Within the ring of monsters appeared the two airiest forms that had ever trodden on any more solid footing than a purple and golden cloud. One was a youth in glistening apparel, with a scarf of the rainbow pattern crosswise on his breast. His right hand held a gilded staff, the ensign of high dignity among the revelers, and his left grasped the slender fingers of a fair maiden, not less gayly decorated than himself. Bright roses glowed in contrast with the dark and glossy curls of each, and were scattered round their feet, or had sprung up spontaneously there. Behind this lightsome couple, so close to the Maypole that its boughs shaded his jovial face, stood the figure of an English priest, canonically dressed, yet decked with flowers, in heathen fashion, and wearing a chaplet of the native vine leaves. By the riot of his rolling eye, and the pagan decorations of his holy garb, he seemed the wildest monster there, and the very Comus of the crew.
“Votaries of the Maypole,” cried the flower-decked priest, “merrily, all day long, have the woods echoed to your mirth. But be this your merriest hour, my hearts! Lo, here stand the Lord and Lady of the May, whom I, a clerk of Oxford, and high priest of Merry Mount, am presently to join in holy matrimony. Up with your nimble spirits, ye morris-dancers, green men, and glee maidens, bears and wolves, and horned gentlemen! Come; a chorus now, rich with the old mirth of Merry England, and the wilder glee of this fresh forest; and then a dance, to show the youthful pair what life is made of, and how airily they should go through it! All ye that love the Maypole, lend your voices to the nuptial song of the Lord and Lady of the May!”
As history tells, the Puritans won. Still, they never quite succeed in pulling all the dandelions out of the lawn. Hawthorne has a lot to say to us today, in this short story. Read it all here,–The May Pole of Merry Mount, by Nathaniel Hawthorne.
And as history is stranger than fiction, here’s one link to that renegade ‘English priest’, Thomas Morton, founder of New Caanan. If the Puritans had followed Morton’s lead and made peace with the Native people, what new path might our country have taken?
A great little primer on mushrooms and fighting cancer.
Originally posted on Blue Sage Wellness Blog:
Mushrooms - Although we’ve heard much about medicinal mushrooms (reishi, shiitake, maitake, chaga) in recent years, even the common white button mushroom (the kind you find on pizzas) removes bad estrogens from the body, so is protective against breast and ovarian cancer. For those who live in areas where medicinal mushrooms aren’t easily available (no, not that kind), you can also take these in the form of an herbal supplement, which would have a higher concentration (powder capsule form is best for absorption).
Many of us have cancer cells in us over the years that we don’t even know about, and are obliterated by our immune systems, way before we have ever tangibly “caught” cancer.
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‘Tis the season to get all political. So I’ve decided to devote what little optimism I have for US politics to helping Elizabeth Warren get elected. I am running a fan fundraiser page for Elizabeth Warren for all the obvious reasons: she is a class act with tons of great experience, she is a progressive whose opinions I share on most issues, and her presence will not only raise the IQ in the US Senate, but will also raise the GQ (Gender-equality quotient). On top of that, if I can bring in enough supporters through Rally.org, I might win a free pass to Netroots Nation, taking place here in Providence in June. Size of donation does not matter, only number of supporters I am able to rally to support her. So please, support Elizabeth Warren and perhaps we will all win. Kiersten Marek’s Rally Page for Elizabeth Warren.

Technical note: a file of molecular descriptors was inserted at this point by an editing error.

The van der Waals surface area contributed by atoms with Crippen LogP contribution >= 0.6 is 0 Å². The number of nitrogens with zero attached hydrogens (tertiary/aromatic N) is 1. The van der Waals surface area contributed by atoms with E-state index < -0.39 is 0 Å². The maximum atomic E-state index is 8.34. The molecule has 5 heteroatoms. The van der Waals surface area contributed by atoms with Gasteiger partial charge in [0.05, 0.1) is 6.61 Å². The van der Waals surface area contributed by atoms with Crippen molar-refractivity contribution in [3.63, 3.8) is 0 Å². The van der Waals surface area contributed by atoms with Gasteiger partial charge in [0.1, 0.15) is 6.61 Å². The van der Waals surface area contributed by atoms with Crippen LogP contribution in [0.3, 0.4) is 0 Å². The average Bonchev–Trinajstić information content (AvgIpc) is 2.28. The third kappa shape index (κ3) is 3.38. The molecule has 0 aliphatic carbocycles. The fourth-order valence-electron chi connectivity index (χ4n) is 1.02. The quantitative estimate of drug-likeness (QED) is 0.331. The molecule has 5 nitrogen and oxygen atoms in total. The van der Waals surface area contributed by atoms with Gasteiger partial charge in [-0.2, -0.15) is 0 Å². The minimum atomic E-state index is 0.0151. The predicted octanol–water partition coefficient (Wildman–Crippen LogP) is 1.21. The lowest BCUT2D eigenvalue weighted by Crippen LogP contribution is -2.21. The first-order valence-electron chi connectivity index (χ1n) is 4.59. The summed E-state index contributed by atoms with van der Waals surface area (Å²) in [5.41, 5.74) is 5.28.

A great post on what stand-up comedy is all about (and it’s funny, too!)
Originally posted on Harley May:
I did standup again and friends, it wasn’t pretty. It stunk. Bottom line – I just didn’t prepare enough. Got through my first little joke just fine, then I fumbled over a few words, and couldn’t remember what came next right away. Doing that in front of a full room scared me and knocked me back. I stood there a good ten seconds. What comes next? Should I walk off stage before I start crying? Don’t throw up. This is very unprofessional.
I finally started back up, but didn’t recover my former confidence and delivered a scared performance. I am a funny person and am confident in that. I’m just not a great performer. Not yet. I cannot end on this note and will absolutely do it again to redeem myself. Fear and failure won’t make me quit.
In hindsight, I don’t have the head space to do one gig a month. While I did my first one a month ago, I…
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Some good news for a Friday morning — we rank! We’ve been ranked in the top 10 and here’s the rater’s comment:
“With the aim of bringing overlooked and neglected news and views to their readers, social worker Kiersten and nurse Ninjanurse, blog on “Kmareka” with wit, wisdom, and a dash of humor and lightheartedness. Together, Kiersten and Ninjanurse bring together news and stories on health, the environment, the economy, and social issues as well as their thoughts and opinions based on years of professional experiences.”
Nice, huh? It’s always good to get a little positive feedback. Here’s our badge:
Originally posted on Economy:
The poor are finding it even tougher to escape from the lowest income ranks these days.
Most of those in the poorest income quintile spent all or nearly all of the period between 1996 and 2006 stuck in place, according to a new report issued by the Federal Reserve Bank of Boston. Those who did advance didn’t move far.
The research, conducted by senior economist Katharine Bradbury, shows that economic mobility has also slowed in recent decades. Those in the poorest fifth of the income pie were more likely to stay there between 1996 and 2006 than they were in the previous two 10-year periods.
“Most of the long-term poor are stuck at the bottom, most of the long-term rich have a strong grip on the top, and each of these two groups is somewhat more entrenched than the corresponding groups 20 years earlier,” she wrote.
The spread between the…